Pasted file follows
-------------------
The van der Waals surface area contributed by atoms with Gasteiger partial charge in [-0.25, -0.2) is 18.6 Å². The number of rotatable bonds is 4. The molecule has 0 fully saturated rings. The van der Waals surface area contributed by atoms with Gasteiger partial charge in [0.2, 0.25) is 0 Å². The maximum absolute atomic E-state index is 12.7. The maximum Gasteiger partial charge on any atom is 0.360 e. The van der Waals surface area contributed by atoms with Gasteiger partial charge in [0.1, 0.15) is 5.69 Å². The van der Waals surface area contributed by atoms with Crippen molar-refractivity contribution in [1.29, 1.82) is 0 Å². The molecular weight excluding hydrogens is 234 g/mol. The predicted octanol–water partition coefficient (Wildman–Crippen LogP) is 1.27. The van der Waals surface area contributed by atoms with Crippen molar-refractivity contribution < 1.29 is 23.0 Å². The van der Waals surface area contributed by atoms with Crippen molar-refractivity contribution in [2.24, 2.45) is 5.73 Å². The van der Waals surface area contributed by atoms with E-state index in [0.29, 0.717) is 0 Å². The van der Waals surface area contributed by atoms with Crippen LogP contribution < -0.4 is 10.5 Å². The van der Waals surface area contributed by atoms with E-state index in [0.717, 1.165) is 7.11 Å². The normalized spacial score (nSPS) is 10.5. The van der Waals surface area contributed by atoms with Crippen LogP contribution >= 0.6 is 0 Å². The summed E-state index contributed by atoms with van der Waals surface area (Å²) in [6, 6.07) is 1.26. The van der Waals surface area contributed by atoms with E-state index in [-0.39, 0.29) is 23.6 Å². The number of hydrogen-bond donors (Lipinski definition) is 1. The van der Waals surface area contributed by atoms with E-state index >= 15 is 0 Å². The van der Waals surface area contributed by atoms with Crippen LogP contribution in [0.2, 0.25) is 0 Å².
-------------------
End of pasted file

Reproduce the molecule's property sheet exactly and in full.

The van der Waals surface area contributed by atoms with Gasteiger partial charge in [-0.25, -0.2) is 18.6 Å². The number of rotatable bonds is 4. The molecule has 0 fully saturated rings. The van der Waals surface area contributed by atoms with Gasteiger partial charge in [0.2, 0.25) is 0 Å². The maximum absolute atomic E-state index is 12.7. The maximum Gasteiger partial charge on any atom is 0.360 e. The van der Waals surface area contributed by atoms with Gasteiger partial charge in [0.1, 0.15) is 5.69 Å². The van der Waals surface area contributed by atoms with Crippen molar-refractivity contribution in [1.29, 1.82) is 0 Å². The molecular weight excluding hydrogens is 234 g/mol. The predicted octanol–water partition coefficient (Wildman–Crippen LogP) is 1.27. The van der Waals surface area contributed by atoms with Crippen molar-refractivity contribution < 1.29 is 23.0 Å². The van der Waals surface area contributed by atoms with Crippen molar-refractivity contribution in [2.24, 2.45) is 5.73 Å². The van der Waals surface area contributed by atoms with E-state index in [0.29, 0.717) is 0 Å². The van der Waals surface area contributed by atoms with Crippen LogP contribution < -0.4 is 10.5 Å². The van der Waals surface area contributed by atoms with E-state index in [0.717, 1.165) is 7.11 Å². The normalized spacial score (nSPS) is 10.5. The van der Waals surface area contributed by atoms with Crippen LogP contribution >= 0.6 is 0 Å². The summed E-state index contributed by atoms with van der Waals surface area (Å²) in [6, 6.07) is 1.26. The van der Waals surface area contributed by atoms with E-state index in [-0.39, 0.29) is 23.6 Å². The number of hydrogen-bond donors (Lipinski definition) is 1. The van der Waals surface area contributed by atoms with E-state index >= 15 is 0 Å². The van der Waals surface area contributed by atoms with Crippen LogP contribution in [0.2, 0.25) is 0 Å².